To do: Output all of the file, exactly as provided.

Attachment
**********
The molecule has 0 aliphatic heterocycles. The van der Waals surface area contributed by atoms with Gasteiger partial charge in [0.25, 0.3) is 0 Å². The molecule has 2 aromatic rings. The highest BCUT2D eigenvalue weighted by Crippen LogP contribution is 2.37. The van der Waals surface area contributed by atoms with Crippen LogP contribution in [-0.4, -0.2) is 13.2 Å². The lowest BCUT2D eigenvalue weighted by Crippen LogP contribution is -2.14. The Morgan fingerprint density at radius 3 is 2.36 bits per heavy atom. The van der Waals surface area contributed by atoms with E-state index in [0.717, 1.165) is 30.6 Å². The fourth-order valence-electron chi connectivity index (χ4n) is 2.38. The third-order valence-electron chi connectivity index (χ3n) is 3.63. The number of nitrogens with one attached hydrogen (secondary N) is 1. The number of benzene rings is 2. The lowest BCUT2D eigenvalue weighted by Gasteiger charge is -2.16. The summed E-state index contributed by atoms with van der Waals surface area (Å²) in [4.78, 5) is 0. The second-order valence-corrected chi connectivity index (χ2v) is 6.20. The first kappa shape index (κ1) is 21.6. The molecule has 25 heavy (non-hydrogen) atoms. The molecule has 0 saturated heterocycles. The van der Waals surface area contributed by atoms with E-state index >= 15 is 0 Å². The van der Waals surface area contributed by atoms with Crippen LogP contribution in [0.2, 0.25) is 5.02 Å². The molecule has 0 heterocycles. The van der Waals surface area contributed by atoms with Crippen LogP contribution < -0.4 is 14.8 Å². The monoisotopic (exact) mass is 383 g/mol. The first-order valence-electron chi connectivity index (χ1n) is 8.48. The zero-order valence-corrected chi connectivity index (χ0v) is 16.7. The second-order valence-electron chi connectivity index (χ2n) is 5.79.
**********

The molecule has 0 aliphatic heterocycles. The van der Waals surface area contributed by atoms with Gasteiger partial charge in [0.25, 0.3) is 0 Å². The molecule has 2 aromatic rings. The highest BCUT2D eigenvalue weighted by Crippen LogP contribution is 2.37. The van der Waals surface area contributed by atoms with Crippen LogP contribution in [-0.4, -0.2) is 13.2 Å². The lowest BCUT2D eigenvalue weighted by Crippen LogP contribution is -2.14. The Morgan fingerprint density at radius 3 is 2.36 bits per heavy atom. The van der Waals surface area contributed by atoms with E-state index in [0.717, 1.165) is 30.6 Å². The fourth-order valence-electron chi connectivity index (χ4n) is 2.38. The third-order valence-electron chi connectivity index (χ3n) is 3.63. The number of nitrogens with one attached hydrogen (secondary N) is 1. The number of benzene rings is 2. The lowest BCUT2D eigenvalue weighted by Gasteiger charge is -2.16. The summed E-state index contributed by atoms with van der Waals surface area (Å²) in [4.78, 5) is 0. The second-order valence-corrected chi connectivity index (χ2v) is 6.20. The first kappa shape index (κ1) is 21.6. The molecule has 25 heavy (non-hydrogen) atoms. The molecule has 0 saturated heterocycles. The van der Waals surface area contributed by atoms with E-state index >= 15 is 0 Å². The van der Waals surface area contributed by atoms with Crippen LogP contribution in [0.2, 0.25) is 5.02 Å². The molecule has 0 heterocycles. The van der Waals surface area contributed by atoms with Crippen LogP contribution < -0.4 is 14.8 Å². The monoisotopic (exact) mass is 383 g/mol. The first-order valence-electron chi connectivity index (χ1n) is 8.48. The zero-order valence-corrected chi connectivity index (χ0v) is 16.7. The second-order valence-electron chi connectivity index (χ2n) is 5.79.